Shitty internet connection won't stop Clandestina from going global.
"It's hard to get what we need, but we don't stop if there's something we can't find. When that happens we change the scope, even the product. To prevent us from depending on imports, we use everything we can find in the local market, from discarded materials, to trash. That's the core of the Vintrashe collection, which means vintage + trash. Here in Havana, it's all about diving in all of those secondhand stores (Salvation Army type, but never cool), buying piece by piece, taking them to our shop, and remaking them into tank tops, pouches, handbags, totes, shorts, etc."
"Vintrashe represents around 80% of our sales, for now it's available only in Havana, but we think we can launch the collection online by May."
"It's very challenging, sometimes it's hard to find the proper resources, or even simple things like apps to keep track of your expenses. It's even harder if you consider that most of the things entrepreneurs need today can be found online. In Cuba, it feels like we need to make everything from scratch. We need internet, the Cuban government is making efforts, but it's still slow for how fast the world moves. Our day-to-day operations are very loco, always putting out fires. I think we enjoy it, at least most of the time."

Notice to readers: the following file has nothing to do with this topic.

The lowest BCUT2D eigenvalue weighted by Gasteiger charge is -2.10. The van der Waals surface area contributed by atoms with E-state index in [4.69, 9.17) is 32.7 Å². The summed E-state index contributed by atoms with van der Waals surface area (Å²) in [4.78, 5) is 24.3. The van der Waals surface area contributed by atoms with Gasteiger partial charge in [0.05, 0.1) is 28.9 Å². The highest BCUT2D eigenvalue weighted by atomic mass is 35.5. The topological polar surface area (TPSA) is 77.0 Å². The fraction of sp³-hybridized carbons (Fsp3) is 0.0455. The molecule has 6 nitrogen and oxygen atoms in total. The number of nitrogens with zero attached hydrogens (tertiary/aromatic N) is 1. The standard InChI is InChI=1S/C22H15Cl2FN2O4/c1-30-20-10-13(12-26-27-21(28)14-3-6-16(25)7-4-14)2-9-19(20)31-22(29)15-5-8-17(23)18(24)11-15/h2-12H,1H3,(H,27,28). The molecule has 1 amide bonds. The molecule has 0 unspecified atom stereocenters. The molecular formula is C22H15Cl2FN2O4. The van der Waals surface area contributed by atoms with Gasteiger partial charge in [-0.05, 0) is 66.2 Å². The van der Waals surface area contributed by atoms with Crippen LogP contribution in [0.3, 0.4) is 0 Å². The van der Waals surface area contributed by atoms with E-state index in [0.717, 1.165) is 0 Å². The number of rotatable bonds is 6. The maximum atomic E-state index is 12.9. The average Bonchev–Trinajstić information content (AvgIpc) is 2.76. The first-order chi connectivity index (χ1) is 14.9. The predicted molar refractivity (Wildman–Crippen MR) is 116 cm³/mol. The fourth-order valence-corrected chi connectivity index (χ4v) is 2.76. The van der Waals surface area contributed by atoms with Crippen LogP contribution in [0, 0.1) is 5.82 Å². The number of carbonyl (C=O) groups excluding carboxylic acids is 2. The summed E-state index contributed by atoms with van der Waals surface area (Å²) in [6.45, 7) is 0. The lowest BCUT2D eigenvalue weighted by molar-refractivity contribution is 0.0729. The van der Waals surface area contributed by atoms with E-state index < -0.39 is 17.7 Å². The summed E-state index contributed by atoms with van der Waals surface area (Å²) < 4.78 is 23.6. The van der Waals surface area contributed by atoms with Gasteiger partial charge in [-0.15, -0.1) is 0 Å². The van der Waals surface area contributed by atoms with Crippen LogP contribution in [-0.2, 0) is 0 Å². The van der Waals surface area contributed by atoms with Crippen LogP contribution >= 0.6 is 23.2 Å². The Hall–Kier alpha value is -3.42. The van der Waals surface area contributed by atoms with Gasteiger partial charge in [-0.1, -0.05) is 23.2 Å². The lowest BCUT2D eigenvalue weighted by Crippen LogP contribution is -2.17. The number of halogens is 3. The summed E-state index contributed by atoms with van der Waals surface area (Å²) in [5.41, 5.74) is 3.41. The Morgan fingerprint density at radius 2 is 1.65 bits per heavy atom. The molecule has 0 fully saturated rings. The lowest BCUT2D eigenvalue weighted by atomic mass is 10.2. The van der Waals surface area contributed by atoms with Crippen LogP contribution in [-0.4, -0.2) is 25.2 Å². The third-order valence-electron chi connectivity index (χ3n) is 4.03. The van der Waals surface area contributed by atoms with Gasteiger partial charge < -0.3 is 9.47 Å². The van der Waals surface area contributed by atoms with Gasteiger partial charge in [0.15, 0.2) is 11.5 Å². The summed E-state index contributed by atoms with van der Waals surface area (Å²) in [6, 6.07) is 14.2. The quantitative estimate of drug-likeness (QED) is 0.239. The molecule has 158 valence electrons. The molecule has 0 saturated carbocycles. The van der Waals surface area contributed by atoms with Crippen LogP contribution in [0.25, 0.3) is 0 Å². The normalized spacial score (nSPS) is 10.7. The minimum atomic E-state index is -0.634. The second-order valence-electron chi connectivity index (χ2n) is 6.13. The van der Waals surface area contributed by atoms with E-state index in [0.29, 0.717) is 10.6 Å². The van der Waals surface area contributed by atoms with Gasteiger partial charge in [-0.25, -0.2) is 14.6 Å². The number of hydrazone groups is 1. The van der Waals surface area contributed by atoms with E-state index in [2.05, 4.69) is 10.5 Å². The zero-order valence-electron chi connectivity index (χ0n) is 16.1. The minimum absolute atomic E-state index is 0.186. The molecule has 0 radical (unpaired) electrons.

"The Chanel show in Cuba was very controversial, especially because there was so little interaction with Cuban designers.
"I love almost all of our products. The 'Actually I'm in Havana' and '99% Cuban design' t-shirts are already classics and Im really proud of that. When I see them in the street, or in people's photos, I feel something between excitement and goosebumps."